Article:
Hannah Pick-Goslar and Anne Frank were childhood friends who were placed in Bergen-Belsen concentration camp during World War II. Pick-Goslar would survive.
March 19, 2002 GENEVA, N.Y.—Readers know Hannah Pick-Goslar as “Lies” in Anne Frank: The Diary of a Young Woman. She lived next door to Anne Frank after both girls’ families fled Nazi Germany in 1933 and moved to Amsterdam. At separate times, Pick-Goslar and Frank were sent to Bergen-Belsen. Frank did not survive the Nazi camp, dying of disease and starvation as a prisoner only a few weeks before the end of the war. Pick-Goslar survived and continues to tell their story.
Pick-Goslar will come to Hobart and William Smith Colleges to share memories of Frank, her own life story, and a message against prejudice at 7:30 p.m. on Wednesday, April 10, in the Geneva Room of the Warren Hunting Smith Library. Her visit is part of the Genocide in the 20th Century lecture series that began on campus in the fall of 1999 and has featured more than 25 speakers of such acclaim as Nobel Peace Prize Laureate and Holocaust survivor Elie Wiesel.
Barbara Appelbaum, director of the Center for Holocaust Awareness and Information at the Jewish Community Federation in Rochester, N.Y., said she is most pleased that Pick-Goslar will be visiting Hobart and William Smith and that she is working to spread the news to area schools to make them aware of the program. “Hannah Pick-Goslar is invited often to speak and participate in programs all over the world. It will be remarkable to have her here,” Appelbaum said.
When the legendary diary of Anne Frank was published in 1947, many of the names were changed to protect the privacy of people. This is how Goslar became Hanneli or Lies. Pick-Goslar will tell stories that are similar to those of many childhood friends, they went to school together and collected pictures of famous actors and actresses. She will also talk about the Holocaust and how the two girls had to communicate through a covered fence during their imprisonment in the Nazi camp.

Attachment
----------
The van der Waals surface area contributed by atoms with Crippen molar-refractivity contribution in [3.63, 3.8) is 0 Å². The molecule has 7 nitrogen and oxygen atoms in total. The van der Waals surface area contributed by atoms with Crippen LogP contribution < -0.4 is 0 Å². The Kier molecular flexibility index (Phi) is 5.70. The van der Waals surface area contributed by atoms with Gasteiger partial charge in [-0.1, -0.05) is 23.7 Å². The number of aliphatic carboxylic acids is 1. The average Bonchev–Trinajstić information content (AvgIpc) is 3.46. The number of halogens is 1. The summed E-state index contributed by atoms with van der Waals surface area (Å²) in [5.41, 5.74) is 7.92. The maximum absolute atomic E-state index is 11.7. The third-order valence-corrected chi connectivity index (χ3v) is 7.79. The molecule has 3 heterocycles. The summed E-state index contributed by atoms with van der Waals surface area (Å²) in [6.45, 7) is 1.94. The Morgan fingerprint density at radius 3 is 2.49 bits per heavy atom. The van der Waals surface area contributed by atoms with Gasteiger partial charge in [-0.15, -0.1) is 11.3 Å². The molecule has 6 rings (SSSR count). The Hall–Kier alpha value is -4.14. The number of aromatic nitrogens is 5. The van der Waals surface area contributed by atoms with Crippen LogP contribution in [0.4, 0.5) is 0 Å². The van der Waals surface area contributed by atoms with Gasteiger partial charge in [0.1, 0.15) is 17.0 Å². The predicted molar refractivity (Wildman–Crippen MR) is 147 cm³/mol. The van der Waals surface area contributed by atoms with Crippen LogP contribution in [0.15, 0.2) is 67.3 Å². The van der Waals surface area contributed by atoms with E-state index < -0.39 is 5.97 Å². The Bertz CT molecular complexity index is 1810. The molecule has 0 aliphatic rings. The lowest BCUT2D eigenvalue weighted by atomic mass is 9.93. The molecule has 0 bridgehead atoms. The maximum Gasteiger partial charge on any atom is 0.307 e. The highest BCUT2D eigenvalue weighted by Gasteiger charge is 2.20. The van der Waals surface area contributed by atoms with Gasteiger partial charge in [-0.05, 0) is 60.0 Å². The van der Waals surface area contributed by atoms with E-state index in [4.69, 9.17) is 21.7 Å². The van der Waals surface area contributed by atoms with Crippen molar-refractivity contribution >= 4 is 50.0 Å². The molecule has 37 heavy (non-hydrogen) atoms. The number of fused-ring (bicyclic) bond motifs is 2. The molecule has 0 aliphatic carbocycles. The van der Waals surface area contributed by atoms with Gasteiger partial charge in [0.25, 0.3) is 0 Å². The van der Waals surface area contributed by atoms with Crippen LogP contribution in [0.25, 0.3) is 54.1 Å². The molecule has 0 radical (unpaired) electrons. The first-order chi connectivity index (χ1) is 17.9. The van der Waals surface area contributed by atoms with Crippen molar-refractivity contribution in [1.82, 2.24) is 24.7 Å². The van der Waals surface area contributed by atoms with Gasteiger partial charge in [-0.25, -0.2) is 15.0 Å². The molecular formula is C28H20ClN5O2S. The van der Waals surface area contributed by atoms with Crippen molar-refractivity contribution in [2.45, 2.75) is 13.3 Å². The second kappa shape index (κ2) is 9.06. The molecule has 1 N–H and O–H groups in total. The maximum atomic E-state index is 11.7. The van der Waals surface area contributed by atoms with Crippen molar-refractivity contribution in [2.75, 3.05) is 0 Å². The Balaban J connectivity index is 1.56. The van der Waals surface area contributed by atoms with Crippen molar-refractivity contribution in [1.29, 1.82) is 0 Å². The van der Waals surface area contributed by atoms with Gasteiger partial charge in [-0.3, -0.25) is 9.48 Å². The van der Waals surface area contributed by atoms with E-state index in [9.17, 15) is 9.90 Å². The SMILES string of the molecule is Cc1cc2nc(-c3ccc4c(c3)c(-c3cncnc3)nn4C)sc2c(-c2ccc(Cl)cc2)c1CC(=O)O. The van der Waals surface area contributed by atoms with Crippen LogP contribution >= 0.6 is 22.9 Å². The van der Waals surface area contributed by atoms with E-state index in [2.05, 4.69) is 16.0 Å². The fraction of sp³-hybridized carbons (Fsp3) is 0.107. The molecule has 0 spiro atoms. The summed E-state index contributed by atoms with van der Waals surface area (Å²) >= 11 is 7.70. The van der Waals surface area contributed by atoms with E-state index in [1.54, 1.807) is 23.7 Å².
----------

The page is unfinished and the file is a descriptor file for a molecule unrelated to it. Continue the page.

After Pick-Goslar was liberated from the concentration camp, she moved to Jerusalem with her sister and became a nurse. After she retired in 1992, she began her worldwide speaking tours. She said she realized that she, like other Holocaust survivors, won’t be around to tell their stories forever.
The talk, held in observance of the national Holocaust Remembrance Week, is sponsored through the generous support of Hobart Alumnus John Ehrlich. The event is free and the public is invited to attend. To help ensure seating, teachers or organizations wishing to bring large groups of people are asked to call Mary LeClair in the Office of Communications at 781-3540.
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